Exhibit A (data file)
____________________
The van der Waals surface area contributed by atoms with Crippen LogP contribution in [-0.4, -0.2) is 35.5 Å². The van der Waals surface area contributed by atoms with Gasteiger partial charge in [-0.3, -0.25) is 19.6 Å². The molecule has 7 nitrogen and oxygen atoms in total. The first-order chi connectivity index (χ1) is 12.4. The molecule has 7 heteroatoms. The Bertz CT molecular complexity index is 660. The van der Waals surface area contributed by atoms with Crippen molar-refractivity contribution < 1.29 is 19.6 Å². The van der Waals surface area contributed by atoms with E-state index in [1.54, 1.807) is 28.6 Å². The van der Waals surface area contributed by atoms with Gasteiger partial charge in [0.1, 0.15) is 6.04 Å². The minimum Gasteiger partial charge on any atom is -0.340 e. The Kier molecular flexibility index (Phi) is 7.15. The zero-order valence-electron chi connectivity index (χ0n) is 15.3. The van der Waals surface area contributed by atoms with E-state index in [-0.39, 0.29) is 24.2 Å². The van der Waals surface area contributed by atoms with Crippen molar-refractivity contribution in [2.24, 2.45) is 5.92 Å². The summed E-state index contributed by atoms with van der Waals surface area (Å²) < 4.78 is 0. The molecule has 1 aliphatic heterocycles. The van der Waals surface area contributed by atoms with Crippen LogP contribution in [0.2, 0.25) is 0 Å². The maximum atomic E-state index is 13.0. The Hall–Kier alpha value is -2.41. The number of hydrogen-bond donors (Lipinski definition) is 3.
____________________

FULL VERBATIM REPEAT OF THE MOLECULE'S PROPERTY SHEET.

The van der Waals surface area contributed by atoms with Crippen LogP contribution in [-0.4, -0.2) is 35.5 Å². The van der Waals surface area contributed by atoms with Gasteiger partial charge in [-0.3, -0.25) is 19.6 Å². The molecule has 7 nitrogen and oxygen atoms in total. The first-order chi connectivity index (χ1) is 12.4. The molecule has 7 heteroatoms. The Bertz CT molecular complexity index is 660. The van der Waals surface area contributed by atoms with Crippen molar-refractivity contribution < 1.29 is 19.6 Å². The van der Waals surface area contributed by atoms with E-state index in [1.54, 1.807) is 28.6 Å². The van der Waals surface area contributed by atoms with Gasteiger partial charge in [0.1, 0.15) is 6.04 Å². The minimum Gasteiger partial charge on any atom is -0.340 e. The Kier molecular flexibility index (Phi) is 7.15. The zero-order valence-electron chi connectivity index (χ0n) is 15.3. The van der Waals surface area contributed by atoms with E-state index in [-0.39, 0.29) is 24.2 Å². The van der Waals surface area contributed by atoms with Crippen molar-refractivity contribution in [2.24, 2.45) is 5.92 Å². The summed E-state index contributed by atoms with van der Waals surface area (Å²) < 4.78 is 0. The molecule has 1 aliphatic heterocycles. The van der Waals surface area contributed by atoms with Crippen LogP contribution in [0.2, 0.25) is 0 Å². The maximum atomic E-state index is 13.0. The Hall–Kier alpha value is -2.41. The number of hydrogen-bond donors (Lipinski definition) is 3.